I finally got around to seeing Looper. Hmm...
I'm not actually sure what I think about it. There are parts of it, like the acting, that are pretty great, although I'm not the big fan of Joseph Gordon-Levitt that everyone seems to be. I'm just not seeing what the big deal is. Bruce Willis, on the other hand... Well, I like Bruce.
Time travel stories are... difficult. Star Trek is proof of that. I think two things play into it: 1. No one can agree on how time travel would actually work if it's possible. Or if it's possible. 2. Because of that, writers like to use it as a magic wand. It's one of those things I kind of hate in science fiction, when the writer uses some bit of science like it's magic just because no one knows how it works. If you want to write magic, go write fantasy.
Still, all in all, I don't think the time travel was handled too poorly in Looper other than the constant paradoxes that were never addressed. What I have a problem with is being lied to, and, in essence, the movie hinges on a lie, and that really bothers me.
Now, I don't have a problem with being deceived through sleight-of-hand and trickery. The Sixth Sense is so great because Shyamalan never lied to the audience. He laid everything out there for us to see and allowed us not to see it. A couple of movies that are very similar except that one lies and one doesn't are The Prestige and The Illusionist (which I talk about for a bit here). The Illusionist achieves its climax by lying to the audience (through omission) all the way through, which is the only reason we are unable to piece the plot together. I really have no respect for that.
Now, if you haven't seen Looper, there will be spoilers.
The whole story of Looper hinges on the belief by the audience that young Joe dies when he falls from the ladder. At that point, the movie jumps back as if that is the moment that causes the reset. When it starts over, we accept that we are seeing a different time line because of the presentation, and it's not true. It's not like in The Sixth Sense when Crowe gets shot. Afterward, the audience just assumes that Crowe didn't die even though Shyamalan tells us several times, "look, this guy's dead." We just can't see it. In Looper, the truth is never offered until the end, when the lie is revealed, and that's just a cheap way of doing it.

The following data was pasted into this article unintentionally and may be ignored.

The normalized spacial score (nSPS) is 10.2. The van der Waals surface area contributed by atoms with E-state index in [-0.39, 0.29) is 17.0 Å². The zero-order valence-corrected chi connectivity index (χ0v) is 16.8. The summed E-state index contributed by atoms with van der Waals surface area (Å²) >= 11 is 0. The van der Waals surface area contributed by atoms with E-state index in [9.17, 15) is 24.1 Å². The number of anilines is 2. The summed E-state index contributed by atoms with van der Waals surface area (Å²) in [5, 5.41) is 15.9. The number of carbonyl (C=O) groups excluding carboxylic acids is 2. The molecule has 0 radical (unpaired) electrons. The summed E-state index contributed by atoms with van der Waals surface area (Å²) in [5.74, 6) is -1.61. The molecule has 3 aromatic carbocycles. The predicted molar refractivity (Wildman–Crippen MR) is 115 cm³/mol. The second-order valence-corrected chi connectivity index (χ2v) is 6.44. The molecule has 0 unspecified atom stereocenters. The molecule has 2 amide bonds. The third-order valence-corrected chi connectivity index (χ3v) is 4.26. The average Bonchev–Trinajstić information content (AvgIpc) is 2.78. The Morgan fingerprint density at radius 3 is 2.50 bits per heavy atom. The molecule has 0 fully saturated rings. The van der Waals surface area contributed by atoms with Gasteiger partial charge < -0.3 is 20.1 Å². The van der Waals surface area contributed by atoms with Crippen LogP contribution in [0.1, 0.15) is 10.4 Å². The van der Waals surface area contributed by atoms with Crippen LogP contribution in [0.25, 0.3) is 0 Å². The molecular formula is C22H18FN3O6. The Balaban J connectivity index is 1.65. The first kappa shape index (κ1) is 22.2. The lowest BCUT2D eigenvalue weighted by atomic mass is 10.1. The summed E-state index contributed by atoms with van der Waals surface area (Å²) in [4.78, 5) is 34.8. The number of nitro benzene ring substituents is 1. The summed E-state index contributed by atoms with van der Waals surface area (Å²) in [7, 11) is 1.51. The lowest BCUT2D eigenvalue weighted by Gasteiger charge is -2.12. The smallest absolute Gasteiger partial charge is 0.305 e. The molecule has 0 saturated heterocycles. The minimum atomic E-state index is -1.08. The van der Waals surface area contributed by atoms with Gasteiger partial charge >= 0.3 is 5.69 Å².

To make matters worse, the director or the writer or someone comes out and tells us that the movie isn't going to make any sense and not to think about it. Young Joe and Old Joe are sitting in a diner together, and Young Joe asks Old Joe about time travel, and Old Joe says, "I don't want to talk about time travel because, if we start talking about it, then, we're going to be here all day talking about it, making diagrams with straws." Rough translation: "Don't think about it; just watch the movie. We can't explain it either." On the one hand, I'm glad they're honest about it. "Look, we just want to tell our story, so don't go trying to logic it, because it won't make any sense." [And it doesn't.] On the other hand, I'm kind of insulted. It says to me that they didn't want to bother with telling a story that makes sense, which devalues me as the audience. And, then, they lie to make it work.
The other thing that really bothers me is that the movie didn't happen, and I hate stories that didn't happen. I hate getting to the end and finding out that it was all a dream or a vision or a whatever. I mean, this was as bad as Next with Nicolas Cage. You get to the end and find out that, really, the movie ended right there when Young Joe kills Old Joe at the beginning of the movie. That's it. End of story. Everything else is just "closing the loop" and doesn't actually exist. I really felt cheated.
Even so, there are some good moments in the film. When Old Seth is trying to get to Young Seth and losing body parts all along the way... man, that's just freaky. It doesn't make any sense from a paradox perspective, but it's creepy enough that you don't care. The horror of that moment as his fingers start disappearing is gut wrenching. Also, I really liked Paul Dano as Young Seth.
There's a lot of humor, dark humor, in the fact that Old Joe keeps beating the crap out of his younger self. There's the urge to slap Young Joe for not listening to his older self, but, then, that's how all kids are, right? And there's the fact that the good guys don't win. How could they? There are no good guys. But there aren't a lot of movies these days where the protagonist (hero or anti-hero) fails, and that's almost enough to make Looper worth watching all by itself.
If you're willing to just turn your brain off and watch and if you don't mind being lied to, Looper is definitely worth your time, just don't ever say, "But why...?"
Oh, also, a big part of why Looper works is the inherent belief of the audience (and that includes me) in the badassness of Bruce Willis. There is nothing in the movie to support Joe being any kind of badass. In fact, he's more of a loser, drug addict than anything else. However, because our image of Willis is that he's a badass, we don't question him single-handedly taking down a criminal organization even though there is nothing in the movie to support this.